The second approach is to augment the land based surfaces
that support the activity programme of the festival
by positioning some keynote activities on buoyant platforms
that can project activity into the surround of the harbour.
The analysis examined the phenomenological characteristics
of the experience of festival users and determined that
the festival spaces seldom make it possible for attendees
to experience the harbour itself and the prospect of
the cities surrounding the harbour from the water. It
was determined that this quality would meet the requirements
for differentiating everyday experience of the water’s
edge from that of engaging the water’s surface
as part of the spatial experience.
The study used advanced GIS urban visualization
and modeling to predict storm surge inundation from
sea level rise on downtown Halifax and determined that
all of the existing investments in fixed or terrestrial
landscape are subject to damage in the coming years.
Timelines and mappings were used to demonstrate
the planning and choreographing of events and platform
infrastructure across the harbour landscape and waterscape
to support the week of event making that is the festival
plan. Next, a timeline and plan for strategizing and
phasing in various possible futures was undertaken.
The plan’s strategy anticipates using
the economics and process of development to incrementally
fund a fleet of public space platforms. These platforms
provide permanent public space situated in optimal water
prospect locations in quays associated with each major
new development. Once a year, these platforms would
be reconfigured to create completely unique event spaces
whose context is only associated with the Harbour Festival.
Instead of designing a static space to
house a programme of event activities, this study looks
at a set of strategies distributed over time that support
the Festival in an ever changing harbour landscape.
Once a year, the festival city system intermingles with
the working harbour system to enhance the sense of event
landscape from that of the everyday public spaces of
Due to the predicted sea level rise, expensive
infrastructure investments in edge and festival supports
need to be able to float and to be redeployed across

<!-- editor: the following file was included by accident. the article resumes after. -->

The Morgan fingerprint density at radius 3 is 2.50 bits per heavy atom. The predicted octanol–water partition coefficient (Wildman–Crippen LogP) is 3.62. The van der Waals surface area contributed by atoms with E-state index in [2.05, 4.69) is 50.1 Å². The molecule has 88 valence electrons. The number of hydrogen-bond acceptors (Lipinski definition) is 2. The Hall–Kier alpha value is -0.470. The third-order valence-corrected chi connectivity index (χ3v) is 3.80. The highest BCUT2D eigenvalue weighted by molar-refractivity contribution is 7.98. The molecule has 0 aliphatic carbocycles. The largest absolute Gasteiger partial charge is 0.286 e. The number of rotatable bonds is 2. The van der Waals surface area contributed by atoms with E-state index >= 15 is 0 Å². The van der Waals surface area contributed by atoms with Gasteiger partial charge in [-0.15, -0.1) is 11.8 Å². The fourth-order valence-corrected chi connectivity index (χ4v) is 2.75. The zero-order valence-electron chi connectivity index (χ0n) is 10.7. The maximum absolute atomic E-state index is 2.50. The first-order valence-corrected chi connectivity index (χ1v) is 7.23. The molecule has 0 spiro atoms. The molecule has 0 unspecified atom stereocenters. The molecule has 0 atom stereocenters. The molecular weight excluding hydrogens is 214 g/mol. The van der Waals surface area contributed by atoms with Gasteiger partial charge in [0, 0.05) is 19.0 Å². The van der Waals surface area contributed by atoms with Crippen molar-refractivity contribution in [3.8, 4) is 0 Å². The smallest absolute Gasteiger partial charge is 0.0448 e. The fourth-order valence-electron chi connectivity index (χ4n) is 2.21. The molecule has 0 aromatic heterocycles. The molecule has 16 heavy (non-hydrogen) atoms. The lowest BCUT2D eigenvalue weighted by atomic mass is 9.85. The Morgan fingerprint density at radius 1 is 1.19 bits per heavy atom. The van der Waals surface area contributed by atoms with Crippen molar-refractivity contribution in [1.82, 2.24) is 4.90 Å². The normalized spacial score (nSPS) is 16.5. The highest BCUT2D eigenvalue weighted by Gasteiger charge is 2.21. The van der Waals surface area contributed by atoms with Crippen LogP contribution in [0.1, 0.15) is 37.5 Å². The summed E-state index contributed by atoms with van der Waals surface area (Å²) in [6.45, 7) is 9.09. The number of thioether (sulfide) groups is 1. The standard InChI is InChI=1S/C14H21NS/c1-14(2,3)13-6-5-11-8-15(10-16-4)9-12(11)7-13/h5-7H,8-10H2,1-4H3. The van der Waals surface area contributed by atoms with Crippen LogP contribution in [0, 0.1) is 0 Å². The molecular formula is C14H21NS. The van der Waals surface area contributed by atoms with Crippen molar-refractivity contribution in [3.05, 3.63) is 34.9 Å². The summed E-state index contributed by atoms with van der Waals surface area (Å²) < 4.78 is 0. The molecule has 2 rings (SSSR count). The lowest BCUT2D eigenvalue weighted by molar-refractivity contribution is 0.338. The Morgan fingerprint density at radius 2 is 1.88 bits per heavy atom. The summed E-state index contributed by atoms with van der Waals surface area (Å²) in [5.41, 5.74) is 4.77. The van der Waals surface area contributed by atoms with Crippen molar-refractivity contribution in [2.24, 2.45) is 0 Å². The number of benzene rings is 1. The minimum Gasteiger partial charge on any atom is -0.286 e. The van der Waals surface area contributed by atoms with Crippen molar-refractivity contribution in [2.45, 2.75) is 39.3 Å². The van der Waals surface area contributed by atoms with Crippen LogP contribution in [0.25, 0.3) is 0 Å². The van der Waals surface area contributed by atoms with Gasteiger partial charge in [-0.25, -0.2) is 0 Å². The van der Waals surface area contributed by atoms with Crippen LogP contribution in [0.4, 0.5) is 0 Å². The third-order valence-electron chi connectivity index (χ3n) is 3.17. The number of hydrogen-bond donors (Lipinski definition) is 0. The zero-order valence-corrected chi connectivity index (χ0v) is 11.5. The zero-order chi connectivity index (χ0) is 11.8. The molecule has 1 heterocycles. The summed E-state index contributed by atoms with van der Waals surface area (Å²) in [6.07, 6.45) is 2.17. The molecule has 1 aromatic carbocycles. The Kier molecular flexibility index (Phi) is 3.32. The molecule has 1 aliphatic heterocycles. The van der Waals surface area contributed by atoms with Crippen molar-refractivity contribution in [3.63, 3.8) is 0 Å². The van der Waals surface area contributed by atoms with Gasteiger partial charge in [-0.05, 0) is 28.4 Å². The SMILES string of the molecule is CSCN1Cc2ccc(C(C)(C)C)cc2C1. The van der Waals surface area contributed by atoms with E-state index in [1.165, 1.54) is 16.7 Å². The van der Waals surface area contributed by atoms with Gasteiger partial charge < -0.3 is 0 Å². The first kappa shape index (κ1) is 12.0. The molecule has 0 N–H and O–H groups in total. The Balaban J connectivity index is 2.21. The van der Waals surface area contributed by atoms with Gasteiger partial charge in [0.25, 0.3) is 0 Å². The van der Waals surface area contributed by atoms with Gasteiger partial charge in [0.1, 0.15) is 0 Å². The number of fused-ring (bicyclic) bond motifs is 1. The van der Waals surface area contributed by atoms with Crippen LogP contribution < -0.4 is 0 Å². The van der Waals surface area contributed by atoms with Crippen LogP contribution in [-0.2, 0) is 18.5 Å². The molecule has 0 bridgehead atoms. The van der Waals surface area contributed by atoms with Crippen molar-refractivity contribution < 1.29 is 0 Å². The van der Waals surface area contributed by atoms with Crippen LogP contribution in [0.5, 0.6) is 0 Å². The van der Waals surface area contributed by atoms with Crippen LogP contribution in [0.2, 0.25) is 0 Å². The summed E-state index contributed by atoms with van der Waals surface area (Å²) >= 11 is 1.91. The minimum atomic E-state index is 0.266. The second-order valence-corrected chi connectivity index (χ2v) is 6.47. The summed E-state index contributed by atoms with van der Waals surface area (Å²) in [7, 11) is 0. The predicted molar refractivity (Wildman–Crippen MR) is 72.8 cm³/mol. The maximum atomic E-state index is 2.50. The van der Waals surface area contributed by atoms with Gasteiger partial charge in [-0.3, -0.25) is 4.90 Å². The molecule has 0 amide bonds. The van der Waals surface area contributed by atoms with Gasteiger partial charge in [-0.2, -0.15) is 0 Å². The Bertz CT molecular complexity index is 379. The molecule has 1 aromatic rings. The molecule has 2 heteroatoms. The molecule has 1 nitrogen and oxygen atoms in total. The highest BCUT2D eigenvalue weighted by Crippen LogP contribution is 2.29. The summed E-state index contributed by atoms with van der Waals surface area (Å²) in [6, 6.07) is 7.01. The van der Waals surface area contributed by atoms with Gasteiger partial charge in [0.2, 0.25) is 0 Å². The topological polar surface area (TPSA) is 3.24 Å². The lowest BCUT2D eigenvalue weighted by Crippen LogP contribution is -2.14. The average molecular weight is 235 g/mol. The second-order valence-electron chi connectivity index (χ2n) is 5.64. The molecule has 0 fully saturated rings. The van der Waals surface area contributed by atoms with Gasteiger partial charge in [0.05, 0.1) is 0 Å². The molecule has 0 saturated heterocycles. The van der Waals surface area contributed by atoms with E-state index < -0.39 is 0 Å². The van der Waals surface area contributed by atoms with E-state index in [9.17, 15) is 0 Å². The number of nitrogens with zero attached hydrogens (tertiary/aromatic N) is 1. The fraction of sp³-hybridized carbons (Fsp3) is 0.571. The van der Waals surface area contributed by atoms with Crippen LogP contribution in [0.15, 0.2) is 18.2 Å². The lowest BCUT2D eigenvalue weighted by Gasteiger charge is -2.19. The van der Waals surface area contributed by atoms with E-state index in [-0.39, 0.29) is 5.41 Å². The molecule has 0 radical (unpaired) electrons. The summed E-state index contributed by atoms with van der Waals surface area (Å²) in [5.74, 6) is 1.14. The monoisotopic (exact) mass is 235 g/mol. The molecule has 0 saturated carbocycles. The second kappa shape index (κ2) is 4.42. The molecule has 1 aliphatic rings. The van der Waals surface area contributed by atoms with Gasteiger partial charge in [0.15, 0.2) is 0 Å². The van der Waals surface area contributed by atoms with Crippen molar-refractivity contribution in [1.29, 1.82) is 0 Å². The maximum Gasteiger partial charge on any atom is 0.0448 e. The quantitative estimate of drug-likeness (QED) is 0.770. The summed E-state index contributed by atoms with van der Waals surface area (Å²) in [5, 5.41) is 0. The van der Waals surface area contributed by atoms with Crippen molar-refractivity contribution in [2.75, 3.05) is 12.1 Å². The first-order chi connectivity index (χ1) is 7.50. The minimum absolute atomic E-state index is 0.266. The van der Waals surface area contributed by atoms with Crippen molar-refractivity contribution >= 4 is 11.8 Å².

and around the harbour (its not a fixed “grounded”
Diminishing space due to intensification
produces a condition of investment where development
benefits can be directed to fund a form of surface that
better engages the landscape and harbourscape. The buoyant
platform landscapes serve as the junction between landscape
and harbourscape. This is the essence of a harbour city
and its festival is situated at the crux of this interface.
The accompanying maps and diagrams choreograph
the movements in the space of the Harbour Festival and
their timing serves as a temporal “design”.
This project begins to push the boundaries
of landscape architecture to look at waterfront in a
more holistic way where the experience of water and
experience on water is seen as an important enhancement
of the traditional terrestrial infrastructure of waterfront
public space. The second and more nuanced aspect that
this thesis explores is the problem of differentiating
the everyday aspects of the design of a public space
from the specific moment based experience of an event
that is memorable and not confused with everyday experience.
This exercise presents the notion that this conundrum
can be broken by repositioning the floating elements
and surfaces of the buoyant waterfront landscape as
projections into the water and in some instances as
moving experiences out in the Harbour that only occur
when the festival is on. Yet the same landscape surfaces
and public space facilities “plug” into
the harbour quays as public spaces adjacent to new intensified
waterfront developments that reinforce the everyday